One potential disadvantage of the technology is that not all legacy banks have the right infrastructure in place yet for tokenization systems, which can be expensive and complicated if they’re not already part of a lender’s core business processes, such as payments.

Regulatory issues also stand between banks and the successful implementation of tokenization. While it allows for borderless payments, many countries have different rules and it may take some time before there is a universal consensus globally, or even within individual countries.

What do banks need to do to start the tokenization process?

Banks need to prepare their infrastructure by putting a system in place that allows them to store the data of the assets they want to tokenize. They also need to identity a management system where all participants can register, verify their identities, and receive access rights for the tokenization process.

To prepare for tokenization, banks should create a strategy outlining how they plan to manage the entire process from start through to completion. They should also develop procedures specifically designed for this purpose so everyone involved knows what they’re doing at every step along the way – including how they’ll handle any issues or disputes that might arise during this multi-phase process.

Tokenization and CBDCs

Tokenization and CBDCs are both about digitizing money and share similar aims, such as making it possible for people to hold their money in digital form instead of fiat currency, encouraging financial inclusion, and providing security and privacy.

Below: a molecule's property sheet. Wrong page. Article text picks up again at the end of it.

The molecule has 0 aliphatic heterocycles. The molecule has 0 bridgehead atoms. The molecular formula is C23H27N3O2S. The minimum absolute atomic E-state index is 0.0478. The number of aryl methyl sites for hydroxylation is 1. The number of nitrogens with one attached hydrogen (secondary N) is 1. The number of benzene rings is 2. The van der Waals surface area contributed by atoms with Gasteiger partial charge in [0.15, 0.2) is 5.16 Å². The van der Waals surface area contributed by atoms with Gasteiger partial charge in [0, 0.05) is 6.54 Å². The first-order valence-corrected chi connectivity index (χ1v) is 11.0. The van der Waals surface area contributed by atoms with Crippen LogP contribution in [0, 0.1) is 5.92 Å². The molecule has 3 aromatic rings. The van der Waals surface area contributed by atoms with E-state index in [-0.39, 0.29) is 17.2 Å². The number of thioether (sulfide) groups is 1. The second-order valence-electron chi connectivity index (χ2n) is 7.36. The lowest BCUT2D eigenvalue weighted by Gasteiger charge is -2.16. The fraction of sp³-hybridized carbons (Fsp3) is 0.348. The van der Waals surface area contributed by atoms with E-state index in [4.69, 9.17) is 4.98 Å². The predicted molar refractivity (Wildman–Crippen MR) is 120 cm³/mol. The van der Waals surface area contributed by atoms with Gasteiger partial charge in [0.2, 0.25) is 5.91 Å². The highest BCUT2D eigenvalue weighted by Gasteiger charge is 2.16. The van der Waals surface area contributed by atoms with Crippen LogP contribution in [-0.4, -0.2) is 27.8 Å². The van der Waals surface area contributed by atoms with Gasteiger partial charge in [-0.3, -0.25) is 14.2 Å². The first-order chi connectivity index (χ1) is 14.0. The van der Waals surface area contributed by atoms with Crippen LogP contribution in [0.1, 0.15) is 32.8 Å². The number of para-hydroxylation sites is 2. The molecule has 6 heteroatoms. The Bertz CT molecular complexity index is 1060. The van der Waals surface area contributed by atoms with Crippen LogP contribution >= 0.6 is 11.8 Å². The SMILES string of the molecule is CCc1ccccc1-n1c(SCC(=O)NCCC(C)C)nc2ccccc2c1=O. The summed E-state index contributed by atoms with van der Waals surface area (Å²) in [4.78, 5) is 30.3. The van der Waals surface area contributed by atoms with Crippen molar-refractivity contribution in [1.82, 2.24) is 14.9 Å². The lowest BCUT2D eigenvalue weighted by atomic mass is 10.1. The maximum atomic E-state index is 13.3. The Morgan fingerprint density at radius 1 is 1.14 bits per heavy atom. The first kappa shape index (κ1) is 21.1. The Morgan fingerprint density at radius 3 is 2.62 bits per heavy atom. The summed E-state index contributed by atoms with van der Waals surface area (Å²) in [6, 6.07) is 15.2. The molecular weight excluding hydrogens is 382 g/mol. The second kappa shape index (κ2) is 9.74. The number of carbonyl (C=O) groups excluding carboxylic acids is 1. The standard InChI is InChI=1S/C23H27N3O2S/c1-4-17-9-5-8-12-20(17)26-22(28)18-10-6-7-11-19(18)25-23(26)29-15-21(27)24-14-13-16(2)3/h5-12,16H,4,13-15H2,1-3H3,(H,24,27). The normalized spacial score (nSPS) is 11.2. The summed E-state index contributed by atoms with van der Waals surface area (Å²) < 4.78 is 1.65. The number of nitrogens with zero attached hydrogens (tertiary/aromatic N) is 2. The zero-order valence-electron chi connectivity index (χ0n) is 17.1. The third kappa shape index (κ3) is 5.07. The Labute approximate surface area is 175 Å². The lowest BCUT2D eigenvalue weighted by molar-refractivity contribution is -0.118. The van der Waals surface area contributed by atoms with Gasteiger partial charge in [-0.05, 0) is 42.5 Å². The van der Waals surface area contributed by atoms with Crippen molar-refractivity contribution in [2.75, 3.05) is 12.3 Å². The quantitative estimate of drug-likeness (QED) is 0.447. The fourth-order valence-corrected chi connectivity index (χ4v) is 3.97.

In some ways, CBDCs are simply another form of tokenization – but one that is currently considered more efficient than existing models because there is no need for intermediaries such as banks or credit card companies when transacting with them.

How will tokenization continue to grow in the future?

Asset tokenization is expected to grow into a US$16.1 trillion business opportunity by 2030, according to a research report by BCG and ADDX.

Picture: Asset tokenization is expected to grow into a US$16.1 trillion business opportunity by 2030, according to a research report by BCG and ADDX.

There are many use cases of tokenization, because almost any type of asset can be tokenized and traded using blockchain technology: real estate, gold bars and coins, oil reserves, healthcare data and agricultural commodities, among others.

Tokenization is already, for example, providing transformational financial solutions in the agricultural sector by allowing farmers to tokenize their crops and store them as collateral on their cell phones to secure finance.

In real estate transactions, homebuyers could choose to purchase tokens instead of making monthly mortgage payments – and they would own those tokens until they sell them later on at an agreed price set by a contract between a buyer and seller before the purchase took place.

While tokenization is already a game-changer for the global financial sector in terms of security, privacy, and scalability, it is also has the potential to democratize financial opportunities for everybody and transform how the world thinks about money – and uses it.

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Mathias Mercier

Head of Market Intelligence

Sopra Banking Software